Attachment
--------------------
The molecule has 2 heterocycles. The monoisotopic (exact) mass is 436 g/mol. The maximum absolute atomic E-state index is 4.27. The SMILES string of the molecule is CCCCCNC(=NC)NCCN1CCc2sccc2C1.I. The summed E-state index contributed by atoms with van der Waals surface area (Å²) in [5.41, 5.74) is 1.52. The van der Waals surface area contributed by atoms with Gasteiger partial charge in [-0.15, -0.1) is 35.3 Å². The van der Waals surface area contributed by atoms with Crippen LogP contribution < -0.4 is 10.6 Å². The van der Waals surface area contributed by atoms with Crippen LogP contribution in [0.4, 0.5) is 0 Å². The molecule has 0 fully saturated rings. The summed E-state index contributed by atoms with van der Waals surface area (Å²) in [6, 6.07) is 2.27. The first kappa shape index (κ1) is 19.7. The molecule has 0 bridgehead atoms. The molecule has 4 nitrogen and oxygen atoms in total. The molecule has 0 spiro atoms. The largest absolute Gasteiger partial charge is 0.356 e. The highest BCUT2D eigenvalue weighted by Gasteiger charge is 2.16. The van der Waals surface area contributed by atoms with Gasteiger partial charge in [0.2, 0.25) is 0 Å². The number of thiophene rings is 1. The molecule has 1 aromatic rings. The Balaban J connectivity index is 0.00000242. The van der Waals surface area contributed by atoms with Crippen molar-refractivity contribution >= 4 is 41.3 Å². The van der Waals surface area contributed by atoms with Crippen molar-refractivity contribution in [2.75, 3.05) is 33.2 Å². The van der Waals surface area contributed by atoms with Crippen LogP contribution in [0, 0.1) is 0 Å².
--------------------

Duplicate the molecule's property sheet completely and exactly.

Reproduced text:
The molecule has 2 heterocycles. The monoisotopic (exact) mass is 436 g/mol. The maximum absolute atomic E-state index is 4.27. The SMILES string of the molecule is CCCCCNC(=NC)NCCN1CCc2sccc2C1.I. The summed E-state index contributed by atoms with van der Waals surface area (Å²) in [5.41, 5.74) is 1.52. The van der Waals surface area contributed by atoms with Gasteiger partial charge in [-0.15, -0.1) is 35.3 Å². The van der Waals surface area contributed by atoms with Crippen LogP contribution < -0.4 is 10.6 Å². The van der Waals surface area contributed by atoms with Crippen LogP contribution in [0.4, 0.5) is 0 Å². The molecule has 0 fully saturated rings. The summed E-state index contributed by atoms with van der Waals surface area (Å²) in [6, 6.07) is 2.27. The first kappa shape index (κ1) is 19.7. The molecule has 0 bridgehead atoms. The molecule has 4 nitrogen and oxygen atoms in total. The molecule has 0 spiro atoms. The largest absolute Gasteiger partial charge is 0.356 e. The highest BCUT2D eigenvalue weighted by Gasteiger charge is 2.16. The van der Waals surface area contributed by atoms with Gasteiger partial charge in [0.2, 0.25) is 0 Å². The number of thiophene rings is 1. The molecule has 1 aromatic rings. The Balaban J connectivity index is 0.00000242. The van der Waals surface area contributed by atoms with Crippen molar-refractivity contribution >= 4 is 41.3 Å². The van der Waals surface area contributed by atoms with Crippen molar-refractivity contribution in [2.75, 3.05) is 33.2 Å². The van der Waals surface area contributed by atoms with Crippen LogP contribution in [0, 0.1) is 0 Å².